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Referendum rules ‘must be updated ahead of any Border poll on Irish unity’

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A sign with a message against the Brexit border checks in Larne, Co Antrim. Photo: REUTERS/Clodagh Kilcoyne

A sign with a message against the Brexit border checks in Larne, Co Antrim. Photo: REUTERS/Clodagh Kilcoyne

A sign with a message against the Brexit border checks in Larne, Co Antrim. Photo: REUTERS/Clodagh Kilcoyne

Rules on conducting referendum campaigns “are badly out of date” in Ireland, north and south – and must be updated in good time for any border poll on the future of partition.

That is the key finding of a major new study on the question of any all-Ireland referendum on possible reunification which was conducted by a panel of 12 Irish, British and USA academics.

The study concludes that any “united Ireland referendum” will need meticulous planning on how it should be carried out – and what would happen afterwards.

The study was carried out under the aegis of the constitution unit of University College London and the academic panel stand well back from most of the complex and divisive political issues, focusing mainly on procedural matters.

The academics conclude that a border poll, as provided for in the 1998 Good Friday Agreement, is not inevitable but could well happen in the wake of the 2016 Brexit referendum and a potential rerun of the Scottish independence vote.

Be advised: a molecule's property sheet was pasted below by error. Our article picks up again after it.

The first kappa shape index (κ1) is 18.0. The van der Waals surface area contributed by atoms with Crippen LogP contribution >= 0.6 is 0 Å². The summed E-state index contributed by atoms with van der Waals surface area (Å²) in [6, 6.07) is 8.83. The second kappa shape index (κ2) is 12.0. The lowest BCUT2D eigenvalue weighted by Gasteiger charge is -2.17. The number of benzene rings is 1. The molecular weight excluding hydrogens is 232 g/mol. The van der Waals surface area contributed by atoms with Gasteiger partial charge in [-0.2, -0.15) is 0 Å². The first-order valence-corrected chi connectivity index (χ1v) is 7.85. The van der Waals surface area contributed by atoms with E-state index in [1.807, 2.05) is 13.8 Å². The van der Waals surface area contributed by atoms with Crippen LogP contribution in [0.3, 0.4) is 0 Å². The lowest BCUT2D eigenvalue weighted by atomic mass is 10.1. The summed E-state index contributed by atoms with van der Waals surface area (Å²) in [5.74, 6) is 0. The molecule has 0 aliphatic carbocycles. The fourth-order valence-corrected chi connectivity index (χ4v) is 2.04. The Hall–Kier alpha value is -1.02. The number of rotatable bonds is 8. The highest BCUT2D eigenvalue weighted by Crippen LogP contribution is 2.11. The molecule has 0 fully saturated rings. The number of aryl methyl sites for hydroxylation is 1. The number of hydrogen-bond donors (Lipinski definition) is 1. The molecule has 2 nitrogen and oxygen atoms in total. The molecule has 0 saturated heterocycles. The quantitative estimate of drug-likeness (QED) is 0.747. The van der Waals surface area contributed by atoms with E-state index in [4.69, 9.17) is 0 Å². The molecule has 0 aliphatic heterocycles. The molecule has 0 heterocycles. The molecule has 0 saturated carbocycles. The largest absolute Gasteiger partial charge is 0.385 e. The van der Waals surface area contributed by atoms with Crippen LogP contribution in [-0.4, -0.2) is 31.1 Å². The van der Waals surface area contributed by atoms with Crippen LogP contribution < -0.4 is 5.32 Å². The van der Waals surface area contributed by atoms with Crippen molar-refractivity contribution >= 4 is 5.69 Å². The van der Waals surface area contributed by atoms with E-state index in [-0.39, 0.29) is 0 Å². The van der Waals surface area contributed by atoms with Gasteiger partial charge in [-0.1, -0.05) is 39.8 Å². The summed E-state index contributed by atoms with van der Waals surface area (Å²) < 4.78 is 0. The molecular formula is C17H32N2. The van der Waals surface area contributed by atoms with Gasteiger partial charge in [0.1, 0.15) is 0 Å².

The academics’ report, which is published today, lays huge stress on the need for preparations in good time for any such border poll. This must be driven by the London and Dublin governments and also involve all relevant groups in Ireland and Britain.

The authors note the acrimonious fall-out after the June 2016 UK-wide Brexit referendum with retrospective rows about funding and procedures to police fair play. Their report raises serious questions about the reliability of current referendum procedures in both the UK and Republic of Ireland jurisdictions, expressing doubts on campaign finances, rules and procedures, advertising and the role of the governments.

“The rules for referendum and election campaigns are badly out of date in both the UK and Ireland, and urgently need to be strengthened. This would be particularly important for referendums on the momentous unification question, where voters must be protected from misinformation, and have access to high-quality information,” the report warns.

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“The process as a whole must be fair, and its administration rigorously impartial,” they add.

Other crucial issues which must be planned for include any wording for a referendum question, which the authors suggest could well be different in both jurisdictions. But even with different use of words the question must be consistently and clearly framed – also allowing for the likelihood of ballot papers including English, Irish and potentially Ulster-Scots.

The authors also note that the Good Friday Agreement allows that “50pc-plus one” would be enough to decide the issue. “But the ethos of consensual politics should be upheld as far as possible,” they add by way of warning.

They also warn that it would be “highly unwise” for referendums to be called without a clear and agreed plan for the processes of decision-making to follow the voting.


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